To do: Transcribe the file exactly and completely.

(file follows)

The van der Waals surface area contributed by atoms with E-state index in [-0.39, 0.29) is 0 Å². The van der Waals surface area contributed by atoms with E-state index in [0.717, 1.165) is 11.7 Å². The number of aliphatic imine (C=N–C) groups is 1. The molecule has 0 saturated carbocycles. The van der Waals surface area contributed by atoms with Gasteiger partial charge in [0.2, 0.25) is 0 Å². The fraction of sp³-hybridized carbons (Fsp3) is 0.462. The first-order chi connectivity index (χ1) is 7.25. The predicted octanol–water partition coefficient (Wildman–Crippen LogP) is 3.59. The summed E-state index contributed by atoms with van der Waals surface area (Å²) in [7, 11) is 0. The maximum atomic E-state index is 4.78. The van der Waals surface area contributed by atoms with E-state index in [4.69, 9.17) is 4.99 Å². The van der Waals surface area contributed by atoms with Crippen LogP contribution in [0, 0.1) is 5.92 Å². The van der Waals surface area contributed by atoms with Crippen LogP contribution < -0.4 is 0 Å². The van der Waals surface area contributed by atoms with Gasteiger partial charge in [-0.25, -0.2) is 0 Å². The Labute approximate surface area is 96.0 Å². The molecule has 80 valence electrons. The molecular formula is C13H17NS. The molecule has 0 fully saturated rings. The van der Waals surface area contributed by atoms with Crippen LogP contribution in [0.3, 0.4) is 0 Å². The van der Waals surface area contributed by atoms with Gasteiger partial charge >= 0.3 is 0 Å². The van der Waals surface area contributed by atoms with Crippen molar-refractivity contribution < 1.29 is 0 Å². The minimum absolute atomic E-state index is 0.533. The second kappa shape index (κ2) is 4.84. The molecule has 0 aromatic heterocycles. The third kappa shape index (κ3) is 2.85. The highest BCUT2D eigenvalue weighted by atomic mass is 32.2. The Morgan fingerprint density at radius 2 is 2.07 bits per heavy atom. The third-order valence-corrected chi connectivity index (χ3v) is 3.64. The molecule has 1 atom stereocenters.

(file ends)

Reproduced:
The van der Waals surface area contributed by atoms with E-state index in [-0.39, 0.29) is 0 Å². The van der Waals surface area contributed by atoms with E-state index in [0.717, 1.165) is 11.7 Å². The number of aliphatic imine (C=N–C) groups is 1. The molecule has 0 saturated carbocycles. The van der Waals surface area contributed by atoms with Gasteiger partial charge in [0.2, 0.25) is 0 Å². The fraction of sp³-hybridized carbons (Fsp3) is 0.462. The first-order chi connectivity index (χ1) is 7.25. The predicted octanol–water partition coefficient (Wildman–Crippen LogP) is 3.59. The summed E-state index contributed by atoms with van der Waals surface area (Å²) in [7, 11) is 0. The maximum atomic E-state index is 4.78. The van der Waals surface area contributed by atoms with E-state index in [4.69, 9.17) is 4.99 Å². The van der Waals surface area contributed by atoms with Crippen LogP contribution in [0, 0.1) is 5.92 Å². The van der Waals surface area contributed by atoms with Crippen LogP contribution < -0.4 is 0 Å². The van der Waals surface area contributed by atoms with Gasteiger partial charge in [-0.25, -0.2) is 0 Å². The Labute approximate surface area is 96.0 Å². The molecule has 80 valence electrons. The molecular formula is C13H17NS. The molecule has 0 fully saturated rings. The van der Waals surface area contributed by atoms with Crippen LogP contribution in [0.3, 0.4) is 0 Å². The van der Waals surface area contributed by atoms with Gasteiger partial charge >= 0.3 is 0 Å². The van der Waals surface area contributed by atoms with Crippen molar-refractivity contribution < 1.29 is 0 Å². The minimum absolute atomic E-state index is 0.533. The second kappa shape index (κ2) is 4.84. The molecule has 0 aromatic heterocycles. The third kappa shape index (κ3) is 2.85. The highest BCUT2D eigenvalue weighted by atomic mass is 32.2. The Morgan fingerprint density at radius 2 is 2.07 bits per heavy atom. The third-order valence-corrected chi connectivity index (χ3v) is 3.64. The molecule has 1 atom stereocenters.